Thirteen years ago, I met a man who would become a really important spiritual mentor in my life. He was planting a church in this area, and he had asked me to become the worship leader. And so we met for coffee at Noah’s Bagels, and I still have the description of himself that he gave me; you know, I wrote it on a notepad: tall redneck with male-pattern baldness. That’s who I was scanning the room for that day. Of course there were probably five or six guys who fit that description, but no matter. More than anything else, though, I remember something that he said to me, something that surprised me—that took me off guard—something that I had never heard anyone say before or since. He said this: “I want to apologize to you in advance for mistakes that I’ll make, or for things I might do in our friendship that will hurt you. I want to apologize to you in advance.”
I probably sat there with a blank look on my face. My first thought was probably, well are you planning something? Is there something that I should know about? I mean, who says that to someone when they first meet? If you’re on a first date, do you say, “By the way, honey, just so you know, I’ll probably hurt you over the course of our relationship, and frankly, you’ll probably have to go to therapy to sort it all out, but I just want to get that out on the table.” No, we don’t say that, cause we don’t want to make a bad impression. We want to put our best foot forward. We want to wear the side of ourselves that is attractive to people. And so what do we do? We perform. We perform for one another.
So why did he say that? Why did my friend take the risk of derailing our relationship right from the beginning? Because he wanted us to have a different kind of relationship from all the ones that we see around us. He wanted us to have a friendship that is built not upon performance, but upon something deeper, the gospel, the gospel of grace.
You see, my friend was essentially saying two things. First, we all make mistakes. We all make mistakes. We are all flawed, we are all—dare I say—broken people. We all have our own issues, and we often get tripped up by them, and we hurt the people around us. As human beings, we tend to make a mess of relationships, do we not? Because we are flawed people. It doesn’t hurt to admit that. That’s just who we are as human beings. Most of us are really well-meaning, but seriously selfish people. Including me! My wife will tell you that. That’s who we are.
In a wedding ceremony, I have never heard the bride or groom promise to hurt one another. Never. In all my life. And yet, that would be a far more reliable promise than the one we make to love and honor. Why is that? Because when we stop the performing, when we let our true selves come out, then it gets real in relationships; it gets real, and people get hurt. And when the hurt happens, the relationship can break and sometimes is severed, because it was based upon our flawed ability to love another person, and not on someone or something deeper.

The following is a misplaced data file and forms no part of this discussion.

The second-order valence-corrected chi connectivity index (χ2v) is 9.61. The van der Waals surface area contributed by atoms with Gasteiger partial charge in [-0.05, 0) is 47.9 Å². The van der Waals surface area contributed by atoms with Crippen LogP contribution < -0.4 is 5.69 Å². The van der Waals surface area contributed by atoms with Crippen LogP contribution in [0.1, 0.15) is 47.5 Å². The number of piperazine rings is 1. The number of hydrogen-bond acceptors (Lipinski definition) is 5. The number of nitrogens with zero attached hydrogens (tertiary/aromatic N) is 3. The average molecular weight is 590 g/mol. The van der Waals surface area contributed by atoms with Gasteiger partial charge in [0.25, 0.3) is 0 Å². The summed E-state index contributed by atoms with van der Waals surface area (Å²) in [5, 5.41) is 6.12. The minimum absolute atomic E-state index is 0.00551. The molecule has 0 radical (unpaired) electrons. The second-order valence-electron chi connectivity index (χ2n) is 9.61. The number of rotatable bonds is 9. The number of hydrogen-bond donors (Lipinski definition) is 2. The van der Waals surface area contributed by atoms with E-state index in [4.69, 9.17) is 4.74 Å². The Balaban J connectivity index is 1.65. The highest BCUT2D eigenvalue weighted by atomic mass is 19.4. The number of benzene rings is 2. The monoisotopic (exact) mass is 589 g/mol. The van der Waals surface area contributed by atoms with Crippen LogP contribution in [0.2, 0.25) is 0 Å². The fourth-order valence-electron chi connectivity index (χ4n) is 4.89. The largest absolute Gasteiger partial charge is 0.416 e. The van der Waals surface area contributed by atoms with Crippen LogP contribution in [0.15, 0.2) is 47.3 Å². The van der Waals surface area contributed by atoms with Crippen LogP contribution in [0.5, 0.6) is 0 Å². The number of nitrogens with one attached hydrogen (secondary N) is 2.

And that’s the second thing that my friend was saying to me. He was saying, look: I just want you to know right up front that our relationship is not going to be based upon our performance. Our friendship is not going to be founded on how perfectly we manage to care for one another. We will make mistakes and hurt each another, because that’s who we are, but when that happens, it will not sever our friendship, because it will be based on something deeper, the gospel of grace.
When the gospel is at the center of our relationships, they will not be based upon how perfectly we are able to love one another. They will not be based upon our performance, but upon the performance of Jesus Christ. They will be based upon the perfect life and sacrificial death of Jesus on the cross for you and me. That is the gospel. And you know what? When that is the case, we are freed to love and forgive one another as Jesus has loved and forgiven us. You see, when you admit that you are a broken person, you can accept that Christ paid the price for your sin. And when you accept that He did that for you by grace alone—and not because of any good that you have done—your life and your relationships are changed. You are freed to love and forgive one another, because that’s what He did for you.
The Bible says that “not by works of righteousness which we have done, but according to His mercy, He saved us.” That is the gospel of grace.
And so you don’t have to perform anymore. You don’t have to hide who you really are. You can relax and let everyone see what they probably already know—that you are a flawed individual, but that you have been forgiven and redeemed by God in Christ.
When a community learns to love that way, when we learn to practice grace with one another, we call it the “river of grace.” The river of grace is a setting where it is safe to fail, without being a failure, and where our mistakes don’t have to sever our relationships. It is a place where you can learn to practice grace with other broken people who have been loved and forgiven by Christ.
© 2013 Daniel Radmacher